Writer and director Paul Thomas Anderson may be one of the most talented yet divisive film-makers of the 21rst century. The ambiguous nature of films like "There Will Be Blood" and now "The Master" leave a great many perplexed. Often compared to Stanley Kubrick (both enjoy a languid, methodic pacing and an aversion to quick pans and fast edits), P.T. Anderson probably draws a better comparison to Carl Theodor Dreyer, as both would rather focus on aspects of character development over traditional story-telling, and both are perfectly content to let an actor's face tell the story, as evidenced by Dreyer's "Passion of Joan of Arc" and also Anderson's The Master.
The Master opens with the story of Freddie Quell (Phoenix), a sailor with the navy in the south pacific during WWII. In freudian terms, Freddie is all id, a never-ending pursuer of the pleasure principle (for what is more stereotypically libidinous than a 1940s sailor, conjuring images of red-faced boys chasing women of ill repute down by the docks?). He's a manic depressive who borders on schizophrenic, and is believed to be suffering from what is known today as combat fatigue. While he's not terribly bright, he does display a unique talent for creating homemade hootch from just about any toxic household ingredient. In some cases, it serves him poorly (as when he "accidentally" poisons a migrant farm worker), in others, such as his first meeting with the Master, Lancaster Dodd (Philip Seymour Hoffman), it serves him well. Dodd is throwing an elaborate party on a ship that Freddie happens to stow away on, and is saved only by Dodd's fascination with his homemade "elixir" (and Dodd's overwhelming sense that he knows Freddie from somewhere). Dodd isn't just a well-bred host of fancy parties, he's also, as he describes himself, "a writer, a doctor, a nuclear physicist and a theoretical philosopher". It's clear from the start this Lancaster Dodd fellow might not be anymore sound-minded than Freddie is. Dodd is the ego to Freddie's id: he's constructing a great analytical complex to discover and disseminate information leading to the betterment of humanity. His organization is large, and his followers are loyal (or are loyal in their own ways). Some believe him to be a crackpot, but serve him for whatever benefits they hope to receive from him. Deep down, Freddie isn't that convinced by Dodd's smoke and mirrors, yet he savagely attacks the non-believers who question Dodd's ramblings.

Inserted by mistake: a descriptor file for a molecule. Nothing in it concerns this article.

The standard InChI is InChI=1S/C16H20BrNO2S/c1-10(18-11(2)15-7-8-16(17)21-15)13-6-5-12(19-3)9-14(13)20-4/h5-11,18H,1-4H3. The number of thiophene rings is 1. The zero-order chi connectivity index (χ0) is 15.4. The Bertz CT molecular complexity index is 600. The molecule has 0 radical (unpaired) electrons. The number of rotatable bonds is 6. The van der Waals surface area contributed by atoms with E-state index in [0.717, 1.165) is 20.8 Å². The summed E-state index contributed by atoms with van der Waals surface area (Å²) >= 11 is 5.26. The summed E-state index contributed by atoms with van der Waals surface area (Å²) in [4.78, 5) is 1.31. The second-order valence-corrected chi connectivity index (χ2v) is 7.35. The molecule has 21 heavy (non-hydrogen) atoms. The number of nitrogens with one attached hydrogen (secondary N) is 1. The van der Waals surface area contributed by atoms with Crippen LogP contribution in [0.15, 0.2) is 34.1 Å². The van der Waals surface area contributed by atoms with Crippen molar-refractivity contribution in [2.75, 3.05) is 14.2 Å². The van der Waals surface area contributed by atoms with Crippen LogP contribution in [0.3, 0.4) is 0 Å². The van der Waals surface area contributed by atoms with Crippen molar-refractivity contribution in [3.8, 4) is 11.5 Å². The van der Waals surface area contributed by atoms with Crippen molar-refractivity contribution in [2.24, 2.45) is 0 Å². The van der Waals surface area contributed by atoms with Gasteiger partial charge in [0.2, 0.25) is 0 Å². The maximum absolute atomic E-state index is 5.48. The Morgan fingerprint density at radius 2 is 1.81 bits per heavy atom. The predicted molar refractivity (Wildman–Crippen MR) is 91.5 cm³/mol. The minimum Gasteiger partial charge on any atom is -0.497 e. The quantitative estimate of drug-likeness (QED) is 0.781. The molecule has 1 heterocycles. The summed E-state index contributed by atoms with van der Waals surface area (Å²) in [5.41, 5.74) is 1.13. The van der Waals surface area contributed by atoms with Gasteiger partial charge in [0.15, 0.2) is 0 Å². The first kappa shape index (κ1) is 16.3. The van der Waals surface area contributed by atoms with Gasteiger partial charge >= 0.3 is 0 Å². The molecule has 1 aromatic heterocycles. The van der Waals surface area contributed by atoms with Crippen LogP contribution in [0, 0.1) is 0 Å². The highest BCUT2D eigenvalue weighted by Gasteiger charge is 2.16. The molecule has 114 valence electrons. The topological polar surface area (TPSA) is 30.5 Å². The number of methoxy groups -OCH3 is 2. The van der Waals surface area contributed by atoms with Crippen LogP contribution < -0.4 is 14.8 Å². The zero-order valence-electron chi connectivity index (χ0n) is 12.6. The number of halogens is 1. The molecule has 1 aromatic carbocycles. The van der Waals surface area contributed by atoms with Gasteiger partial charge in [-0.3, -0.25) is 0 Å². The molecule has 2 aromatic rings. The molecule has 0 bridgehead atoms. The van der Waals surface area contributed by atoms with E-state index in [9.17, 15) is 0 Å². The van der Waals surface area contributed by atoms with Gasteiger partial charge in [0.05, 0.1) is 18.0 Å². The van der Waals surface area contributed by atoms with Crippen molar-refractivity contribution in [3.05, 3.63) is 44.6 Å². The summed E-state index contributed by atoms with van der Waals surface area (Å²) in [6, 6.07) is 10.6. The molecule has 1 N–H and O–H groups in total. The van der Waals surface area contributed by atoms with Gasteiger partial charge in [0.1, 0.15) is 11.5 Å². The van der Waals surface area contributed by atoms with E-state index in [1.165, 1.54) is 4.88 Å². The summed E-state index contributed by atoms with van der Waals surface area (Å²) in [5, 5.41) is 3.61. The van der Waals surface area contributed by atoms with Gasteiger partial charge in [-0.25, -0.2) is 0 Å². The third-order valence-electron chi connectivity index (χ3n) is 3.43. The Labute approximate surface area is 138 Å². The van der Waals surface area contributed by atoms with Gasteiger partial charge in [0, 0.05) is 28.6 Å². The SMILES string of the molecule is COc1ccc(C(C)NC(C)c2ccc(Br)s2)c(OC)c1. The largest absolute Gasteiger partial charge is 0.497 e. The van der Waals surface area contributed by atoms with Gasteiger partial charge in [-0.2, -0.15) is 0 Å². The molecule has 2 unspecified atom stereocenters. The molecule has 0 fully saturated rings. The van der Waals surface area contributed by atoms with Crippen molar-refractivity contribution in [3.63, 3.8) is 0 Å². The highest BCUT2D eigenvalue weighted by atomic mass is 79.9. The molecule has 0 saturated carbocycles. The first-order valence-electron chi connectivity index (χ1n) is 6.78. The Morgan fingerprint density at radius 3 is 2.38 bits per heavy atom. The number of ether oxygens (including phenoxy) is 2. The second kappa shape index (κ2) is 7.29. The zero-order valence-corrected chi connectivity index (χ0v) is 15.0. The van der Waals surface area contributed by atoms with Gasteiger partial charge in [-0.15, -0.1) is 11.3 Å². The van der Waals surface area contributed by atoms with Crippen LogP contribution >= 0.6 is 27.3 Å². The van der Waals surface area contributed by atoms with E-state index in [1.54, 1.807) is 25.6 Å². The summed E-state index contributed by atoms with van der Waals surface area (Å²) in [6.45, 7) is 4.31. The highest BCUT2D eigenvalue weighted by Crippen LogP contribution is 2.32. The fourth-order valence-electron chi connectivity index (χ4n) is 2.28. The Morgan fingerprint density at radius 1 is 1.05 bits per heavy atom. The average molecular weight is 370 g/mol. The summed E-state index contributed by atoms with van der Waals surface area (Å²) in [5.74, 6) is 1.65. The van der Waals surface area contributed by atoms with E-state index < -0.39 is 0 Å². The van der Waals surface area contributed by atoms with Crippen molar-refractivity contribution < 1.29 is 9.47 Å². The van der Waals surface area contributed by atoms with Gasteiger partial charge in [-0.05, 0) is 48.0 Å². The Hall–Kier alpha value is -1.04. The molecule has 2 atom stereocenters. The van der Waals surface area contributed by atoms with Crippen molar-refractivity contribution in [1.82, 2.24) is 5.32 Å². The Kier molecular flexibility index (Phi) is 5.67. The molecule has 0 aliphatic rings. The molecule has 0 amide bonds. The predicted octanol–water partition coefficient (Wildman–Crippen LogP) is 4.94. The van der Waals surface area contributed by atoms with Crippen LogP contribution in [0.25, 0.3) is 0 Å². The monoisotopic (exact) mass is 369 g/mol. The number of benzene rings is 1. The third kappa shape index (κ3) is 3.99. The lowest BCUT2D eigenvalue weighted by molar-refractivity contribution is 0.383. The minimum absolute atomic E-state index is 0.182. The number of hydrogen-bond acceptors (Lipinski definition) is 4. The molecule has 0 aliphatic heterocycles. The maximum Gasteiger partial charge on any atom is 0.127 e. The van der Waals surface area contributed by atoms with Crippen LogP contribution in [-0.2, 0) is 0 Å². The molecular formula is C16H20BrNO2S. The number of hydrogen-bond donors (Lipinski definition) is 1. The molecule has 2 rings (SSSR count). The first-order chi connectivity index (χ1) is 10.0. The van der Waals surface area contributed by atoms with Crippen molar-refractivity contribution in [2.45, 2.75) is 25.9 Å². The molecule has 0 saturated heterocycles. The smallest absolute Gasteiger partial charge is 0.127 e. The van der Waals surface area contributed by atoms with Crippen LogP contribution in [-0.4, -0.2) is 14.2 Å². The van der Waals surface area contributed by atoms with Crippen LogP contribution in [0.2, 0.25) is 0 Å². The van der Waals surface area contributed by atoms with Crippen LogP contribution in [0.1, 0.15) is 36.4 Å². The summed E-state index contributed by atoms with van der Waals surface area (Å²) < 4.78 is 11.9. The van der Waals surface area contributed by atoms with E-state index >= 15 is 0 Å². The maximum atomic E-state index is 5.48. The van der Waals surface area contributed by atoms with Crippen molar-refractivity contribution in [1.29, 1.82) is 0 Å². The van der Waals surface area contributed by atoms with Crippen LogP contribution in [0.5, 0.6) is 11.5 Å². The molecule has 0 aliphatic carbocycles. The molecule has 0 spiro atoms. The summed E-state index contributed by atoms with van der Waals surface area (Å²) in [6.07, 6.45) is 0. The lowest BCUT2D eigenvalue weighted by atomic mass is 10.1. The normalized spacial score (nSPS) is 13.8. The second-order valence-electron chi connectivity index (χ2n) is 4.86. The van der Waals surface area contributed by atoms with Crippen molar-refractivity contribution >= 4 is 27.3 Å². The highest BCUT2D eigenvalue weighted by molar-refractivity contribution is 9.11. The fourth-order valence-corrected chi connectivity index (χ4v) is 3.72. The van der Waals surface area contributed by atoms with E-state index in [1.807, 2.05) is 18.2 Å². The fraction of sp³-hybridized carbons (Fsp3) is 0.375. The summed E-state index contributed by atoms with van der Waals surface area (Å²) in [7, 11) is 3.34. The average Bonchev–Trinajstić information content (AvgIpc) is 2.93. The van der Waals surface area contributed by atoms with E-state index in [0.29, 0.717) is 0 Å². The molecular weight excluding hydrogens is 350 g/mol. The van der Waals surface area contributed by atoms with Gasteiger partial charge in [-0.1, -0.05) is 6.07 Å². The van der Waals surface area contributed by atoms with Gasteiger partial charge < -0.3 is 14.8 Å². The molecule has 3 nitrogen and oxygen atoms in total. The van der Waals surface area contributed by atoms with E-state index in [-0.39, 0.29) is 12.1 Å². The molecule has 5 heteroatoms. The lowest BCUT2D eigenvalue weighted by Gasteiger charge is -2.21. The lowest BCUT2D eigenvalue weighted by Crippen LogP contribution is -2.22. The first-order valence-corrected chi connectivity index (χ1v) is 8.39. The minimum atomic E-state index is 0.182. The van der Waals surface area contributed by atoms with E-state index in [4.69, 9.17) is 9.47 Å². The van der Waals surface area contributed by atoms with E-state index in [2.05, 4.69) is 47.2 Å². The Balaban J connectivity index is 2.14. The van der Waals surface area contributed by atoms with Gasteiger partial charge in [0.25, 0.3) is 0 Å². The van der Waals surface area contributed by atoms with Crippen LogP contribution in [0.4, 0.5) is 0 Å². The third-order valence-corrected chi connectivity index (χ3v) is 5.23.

The Master has many pointed and obvious parallels to Scientology, the sci-fi religion created by L. Ron Hubbard, but the Master could be any god or godlike figurehead, when faith means to serve something blindly without understanding why. The relationship between master and pupil (both Seymour Hoffman and Phoenix deliver outstanding performances) is a little messy; it's full of fraud and deceit, yet there is a genuine comradery there that can't be denied. Shown in 70mm, P.T. Anderson wants you to right in the middle of the characters he's put up on the big screen. So much of the screen time (and screen space) is dedicated to faces and the space between them. People's faces with their emotions being displayed and the still moments that run between the events of lives. "The Master" is haunting and unforgettable, as are the characters it brings to life.